For our 47th screening, Mahmoud Hassino brings us Al-Massir/Destiny, an Egyptian-French historical drama set in Andalusia, Spain in the 12th century.  

Al-Massir/Destiny was written and directed by Youssef Chahine who was awarded the 50th annual lifetime achievement award at the 1997 Cannes Film Festival. The film tells the story of Averroes/Ibn Rushd, the 12th century Andalusian philosopher, who has a special connection to the Andalusian Caliph Al-Mansour and his two sons. Averroes believes that God wants people to interpret and debate the Koran. This leads to social and political unrest that results in Averroes’s persecution.

Mahmoud Hassino describes his choice as follows:

I see the film as an allegory of the distinct political situations in different Arab countries. It reveals how Arab dictators sponsor fundamentalists who claim to be helping to bring more stability. While it directly references the suffering of Egyptians under dictatorship and fundamentalism, it can also be understood as an allegory of what happened in Syria and what is now happening in other Arab countries such as Jordan and Saudi Arabia.

As a gay person, I have always admired Chahine’s artistic coming-out in his 1982 film An Egyptian Story. The film stars Nour Al-Sherif as the gay protagonist. Al-Sherif had also played a tormented gay character in the 1977 film Cat on Fire, alongside Poussi, his wife in life as well as in the film. The actor would later suffer from a media campaign against him because of his sexual orientation.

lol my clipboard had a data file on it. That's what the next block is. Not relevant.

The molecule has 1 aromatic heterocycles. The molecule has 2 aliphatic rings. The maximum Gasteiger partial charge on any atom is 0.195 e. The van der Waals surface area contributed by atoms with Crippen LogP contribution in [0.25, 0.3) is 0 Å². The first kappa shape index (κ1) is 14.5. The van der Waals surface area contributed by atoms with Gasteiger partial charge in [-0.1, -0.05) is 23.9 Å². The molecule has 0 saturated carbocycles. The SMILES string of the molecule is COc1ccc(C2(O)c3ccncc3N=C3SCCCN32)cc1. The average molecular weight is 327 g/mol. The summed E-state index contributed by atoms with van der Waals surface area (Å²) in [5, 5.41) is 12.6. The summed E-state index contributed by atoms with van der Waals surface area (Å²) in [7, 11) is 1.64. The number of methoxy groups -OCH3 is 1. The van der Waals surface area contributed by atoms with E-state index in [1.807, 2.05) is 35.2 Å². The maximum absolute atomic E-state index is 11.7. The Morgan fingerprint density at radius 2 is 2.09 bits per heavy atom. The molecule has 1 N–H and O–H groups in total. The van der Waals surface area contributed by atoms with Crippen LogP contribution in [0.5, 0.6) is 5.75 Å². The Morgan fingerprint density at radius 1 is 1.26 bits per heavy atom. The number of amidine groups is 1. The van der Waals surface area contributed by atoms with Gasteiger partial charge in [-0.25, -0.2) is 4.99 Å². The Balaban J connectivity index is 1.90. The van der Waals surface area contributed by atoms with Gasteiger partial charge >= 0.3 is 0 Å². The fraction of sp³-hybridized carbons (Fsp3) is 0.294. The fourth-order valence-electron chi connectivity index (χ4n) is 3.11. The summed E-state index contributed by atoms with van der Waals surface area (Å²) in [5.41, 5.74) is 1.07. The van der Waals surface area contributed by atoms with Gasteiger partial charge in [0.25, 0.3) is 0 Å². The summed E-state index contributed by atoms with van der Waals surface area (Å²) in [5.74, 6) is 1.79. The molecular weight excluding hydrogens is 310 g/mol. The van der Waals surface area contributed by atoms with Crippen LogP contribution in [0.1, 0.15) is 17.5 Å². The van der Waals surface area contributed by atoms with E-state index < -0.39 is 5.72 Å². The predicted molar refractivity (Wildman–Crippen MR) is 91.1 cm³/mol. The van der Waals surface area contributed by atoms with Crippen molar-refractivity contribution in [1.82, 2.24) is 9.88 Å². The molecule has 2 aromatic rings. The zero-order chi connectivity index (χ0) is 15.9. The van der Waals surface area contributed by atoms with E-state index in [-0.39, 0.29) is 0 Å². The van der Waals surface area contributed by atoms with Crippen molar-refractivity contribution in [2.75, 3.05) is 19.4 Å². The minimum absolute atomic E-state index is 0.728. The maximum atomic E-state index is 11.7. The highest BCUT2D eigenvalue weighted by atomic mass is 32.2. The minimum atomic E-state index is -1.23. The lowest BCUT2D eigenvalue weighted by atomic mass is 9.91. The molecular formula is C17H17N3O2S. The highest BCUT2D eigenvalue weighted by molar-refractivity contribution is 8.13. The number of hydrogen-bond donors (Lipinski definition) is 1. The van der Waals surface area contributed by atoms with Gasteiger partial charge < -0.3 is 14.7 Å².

Furthermore, the film is inspirational because it shows that one can best resist persecution through the use of one’s talents. In 1994, Chahine released his film Al-Mohager/The Emigrant, which was based on the biblical story of Joseph. The film suffered long bans because of two law suits filed against it by Muslim and Christian fundamentalists. I find Al-Massir to be Chahine’s response to fundamentalism.

Mahmoud Hassino is a Syrian journalist and blogger. Before the war in Syria, he wrote about arts and culture for a weekly magazine. His attention shifted toward documenting human rights violations and war reporting during the Syrian uprising and the consequent civil war. He started the first Syrian LGBTI magazine Mawaleh in 2012 to raise awareness about Syrian LGBTI issues and organised the first Mr Gay Syria competition in Istanbul on 14 Feb. 2016. He is also a character in the film Mr Gay Syria by Turkish director Ayse Toprak.

Mahmoud received his asylum status in Germany in September 2014 and has been working at the Queer Refugees Project of the Schwulenberatung Berlin since August 2015.

We are very grateful to Zawya Distribution, and Nawara Shoukry in particular, for their support of this screening.